Woke up. Neck pain. Back pain. I wore yesterday’s clothes.
On my way to work, the movie “28 Days Later” came to my mind. Emptiness. Abandoned spaces. Few cars. It’s the end of the world, I thought. It’s the end of my world.
And now I’m here smoking a cigarette on the sidewalk, inhaling the fear of death that’s in the air. This Thursday feels like a Sunday, but I’m not praying. I’m thinking: Motherfuckers, I was looking forward to open sausages and open beer, but they just told me all restaurants are closed until further notice.
Corruption and incompetency. Impotence. The economic crisis. The COVID-19 pandemic. What’s next and what can we do? We can’t run — they’re shutting down the airports. We can’t hide — we’ll starve.
I can’t work. I can’t think.
And now in the office, in my rolling chair, I’m trying to get rid of this brain fog by scrolling down my Facebook newsfeed.
Moments ago, I called the convenience store and ordered wet wipes and hand sanitizers.
I’m alone in the office. There’s no one else here.
Last night, I reread Dostoevsky’s “White Nights.” Then I had dinner, and then some tea. I thought about the story, whether or not I should write a review about it… but I worked on a poem instead.
“White Nights” is one of Dostoevsky’s best short stories, along with “Bobok” and “The Dream of a Ridiculous Man.” It tells the story of a lonely man — a dreamer — who falls in love with a poor girl called Nastenka.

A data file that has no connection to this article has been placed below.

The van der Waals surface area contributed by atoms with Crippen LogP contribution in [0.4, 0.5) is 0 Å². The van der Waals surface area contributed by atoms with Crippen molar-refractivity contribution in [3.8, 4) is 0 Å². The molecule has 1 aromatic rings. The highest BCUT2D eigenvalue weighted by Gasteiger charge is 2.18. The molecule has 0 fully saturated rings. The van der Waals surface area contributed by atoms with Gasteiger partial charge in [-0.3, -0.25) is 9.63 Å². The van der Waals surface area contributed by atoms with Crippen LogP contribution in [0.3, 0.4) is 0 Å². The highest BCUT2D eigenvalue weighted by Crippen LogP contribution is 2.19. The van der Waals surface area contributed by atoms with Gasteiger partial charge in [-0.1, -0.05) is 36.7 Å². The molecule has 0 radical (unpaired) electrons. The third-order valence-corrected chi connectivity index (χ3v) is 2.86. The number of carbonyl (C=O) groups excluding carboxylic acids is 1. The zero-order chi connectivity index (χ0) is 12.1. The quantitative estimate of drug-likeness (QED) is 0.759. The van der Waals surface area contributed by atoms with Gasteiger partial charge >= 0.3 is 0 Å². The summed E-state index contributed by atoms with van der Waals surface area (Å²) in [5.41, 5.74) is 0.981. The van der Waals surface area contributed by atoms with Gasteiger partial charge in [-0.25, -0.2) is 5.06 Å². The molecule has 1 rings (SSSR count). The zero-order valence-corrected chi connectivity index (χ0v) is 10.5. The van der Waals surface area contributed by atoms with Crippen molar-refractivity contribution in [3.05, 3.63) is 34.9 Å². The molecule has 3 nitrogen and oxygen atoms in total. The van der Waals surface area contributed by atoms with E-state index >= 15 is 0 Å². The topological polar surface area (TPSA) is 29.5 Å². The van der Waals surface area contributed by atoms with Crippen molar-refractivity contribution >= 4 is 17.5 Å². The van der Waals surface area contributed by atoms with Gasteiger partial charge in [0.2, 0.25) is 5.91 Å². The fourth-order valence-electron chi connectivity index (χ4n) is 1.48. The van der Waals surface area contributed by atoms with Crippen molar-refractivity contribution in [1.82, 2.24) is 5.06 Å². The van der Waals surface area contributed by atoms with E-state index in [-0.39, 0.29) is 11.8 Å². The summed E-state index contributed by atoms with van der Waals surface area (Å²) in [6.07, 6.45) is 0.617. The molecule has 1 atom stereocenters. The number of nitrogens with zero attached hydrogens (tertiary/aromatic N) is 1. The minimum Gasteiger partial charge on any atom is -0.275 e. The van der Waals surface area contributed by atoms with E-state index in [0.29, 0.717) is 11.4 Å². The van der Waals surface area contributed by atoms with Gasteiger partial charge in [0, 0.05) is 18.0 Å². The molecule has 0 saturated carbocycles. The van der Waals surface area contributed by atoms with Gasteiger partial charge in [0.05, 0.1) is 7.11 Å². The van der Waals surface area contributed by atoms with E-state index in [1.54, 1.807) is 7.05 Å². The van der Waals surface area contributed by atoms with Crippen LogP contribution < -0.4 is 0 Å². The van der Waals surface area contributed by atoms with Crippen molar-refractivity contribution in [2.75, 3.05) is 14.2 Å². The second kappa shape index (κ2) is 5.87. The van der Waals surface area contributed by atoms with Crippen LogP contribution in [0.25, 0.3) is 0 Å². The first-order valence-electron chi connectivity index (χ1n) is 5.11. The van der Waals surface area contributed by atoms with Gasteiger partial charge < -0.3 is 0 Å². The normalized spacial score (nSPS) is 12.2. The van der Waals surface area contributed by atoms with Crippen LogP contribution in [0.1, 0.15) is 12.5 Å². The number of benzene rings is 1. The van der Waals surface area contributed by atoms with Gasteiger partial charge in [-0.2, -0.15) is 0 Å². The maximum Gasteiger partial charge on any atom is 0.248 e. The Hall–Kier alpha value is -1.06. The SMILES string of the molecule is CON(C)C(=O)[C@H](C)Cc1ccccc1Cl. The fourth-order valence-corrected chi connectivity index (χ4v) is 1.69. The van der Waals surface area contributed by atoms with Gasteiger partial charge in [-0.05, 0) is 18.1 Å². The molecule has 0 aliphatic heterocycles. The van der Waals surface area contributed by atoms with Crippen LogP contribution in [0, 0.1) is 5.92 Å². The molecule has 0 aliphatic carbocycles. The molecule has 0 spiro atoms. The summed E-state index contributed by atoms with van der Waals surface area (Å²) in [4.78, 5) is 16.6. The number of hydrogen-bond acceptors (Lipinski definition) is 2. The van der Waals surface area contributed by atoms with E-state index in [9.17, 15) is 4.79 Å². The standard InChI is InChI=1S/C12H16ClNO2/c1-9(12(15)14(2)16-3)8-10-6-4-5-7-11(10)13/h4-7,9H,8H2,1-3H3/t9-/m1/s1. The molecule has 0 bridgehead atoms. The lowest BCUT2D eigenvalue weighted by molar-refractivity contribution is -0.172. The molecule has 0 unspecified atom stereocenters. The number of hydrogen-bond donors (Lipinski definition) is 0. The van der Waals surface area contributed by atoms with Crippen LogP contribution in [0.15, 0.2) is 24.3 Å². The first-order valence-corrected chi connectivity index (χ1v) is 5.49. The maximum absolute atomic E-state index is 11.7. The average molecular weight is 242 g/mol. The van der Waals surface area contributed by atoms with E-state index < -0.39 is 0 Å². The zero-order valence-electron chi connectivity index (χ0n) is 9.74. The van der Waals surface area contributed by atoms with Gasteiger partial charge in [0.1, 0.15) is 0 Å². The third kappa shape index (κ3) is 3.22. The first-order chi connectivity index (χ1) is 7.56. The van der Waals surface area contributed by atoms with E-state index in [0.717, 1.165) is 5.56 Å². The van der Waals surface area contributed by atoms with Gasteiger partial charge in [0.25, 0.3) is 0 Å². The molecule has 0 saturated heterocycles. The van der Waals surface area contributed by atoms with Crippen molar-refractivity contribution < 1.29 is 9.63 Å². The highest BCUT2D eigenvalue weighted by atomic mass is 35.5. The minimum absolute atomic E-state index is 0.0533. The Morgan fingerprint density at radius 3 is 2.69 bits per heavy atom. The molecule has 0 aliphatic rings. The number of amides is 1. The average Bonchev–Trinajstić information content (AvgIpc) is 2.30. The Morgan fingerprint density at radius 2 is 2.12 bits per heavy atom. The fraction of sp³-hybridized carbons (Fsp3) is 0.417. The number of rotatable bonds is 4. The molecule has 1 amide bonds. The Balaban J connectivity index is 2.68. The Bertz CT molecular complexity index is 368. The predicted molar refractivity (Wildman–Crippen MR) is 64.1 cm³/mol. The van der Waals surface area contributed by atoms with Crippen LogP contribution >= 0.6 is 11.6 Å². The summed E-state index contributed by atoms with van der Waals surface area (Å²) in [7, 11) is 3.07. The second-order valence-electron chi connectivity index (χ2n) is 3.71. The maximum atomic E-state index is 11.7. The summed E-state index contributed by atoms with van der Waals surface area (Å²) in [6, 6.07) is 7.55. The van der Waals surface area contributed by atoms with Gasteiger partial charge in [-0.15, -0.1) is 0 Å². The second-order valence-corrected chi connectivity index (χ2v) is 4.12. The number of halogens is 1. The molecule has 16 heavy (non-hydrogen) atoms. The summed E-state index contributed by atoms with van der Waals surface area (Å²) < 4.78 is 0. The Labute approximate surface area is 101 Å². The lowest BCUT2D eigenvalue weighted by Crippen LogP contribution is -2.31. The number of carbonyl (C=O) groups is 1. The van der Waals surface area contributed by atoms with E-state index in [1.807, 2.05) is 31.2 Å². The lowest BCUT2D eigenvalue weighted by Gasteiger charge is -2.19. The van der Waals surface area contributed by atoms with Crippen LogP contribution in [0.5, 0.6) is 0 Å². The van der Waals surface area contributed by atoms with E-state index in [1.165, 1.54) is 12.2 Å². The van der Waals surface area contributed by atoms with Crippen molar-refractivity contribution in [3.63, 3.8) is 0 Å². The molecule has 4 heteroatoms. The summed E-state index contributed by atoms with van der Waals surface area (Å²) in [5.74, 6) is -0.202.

It has a good plot; the ending is brilliant. But what I like best is the part where the narrator describes what it means to be a ‘dreamer.’ I can relate to that.
The most beautiful part is right before the narrator begins talking about himself:
“[…] Come, make haste—begin—tell me your whole history.”
“My history!” I cried in alarm. “My history! But who has told you I have a history? I have no history….”
“Then how have you lived, if you have no history?” she interrupted, laughing.
“Absolutely without any history! I have lived, as they say, keeping myself to myself, that is, utterly alone—alone, entirely alone. Do you know what it means to be alone?”
(A dreamer may have stories to tell, but what he doesn’t have is history.)
(And a lazy person like me may have a lot of ideas, but what he doesn’t have is the will to write them down.)
I’ve been working on a love story since December, and I still need at least two weeks to finish it. I hope I complete it before March. It’s a short story, and it doesn’t exceed 7,000 words, so it should be doable even though I’ve been having a hard time developing it.
I reread the latest draft today — 11 pages, so far. The structure and the plot are there, but it still needs a lot of work. The sentences don’t flow the way I want them to, there’s something off with the tempo, and I need to add some descriptions here and there.
Everything needs time, and, I must admit, some stories are harder to write than others. This one is one example. The words don’t come, and I have to force them out. Maybe because it’s a love story. I don’t know.
I wanted to write a few pages tonight, but I’m feeling kind of lazy. I don’t think I’ll work on the story.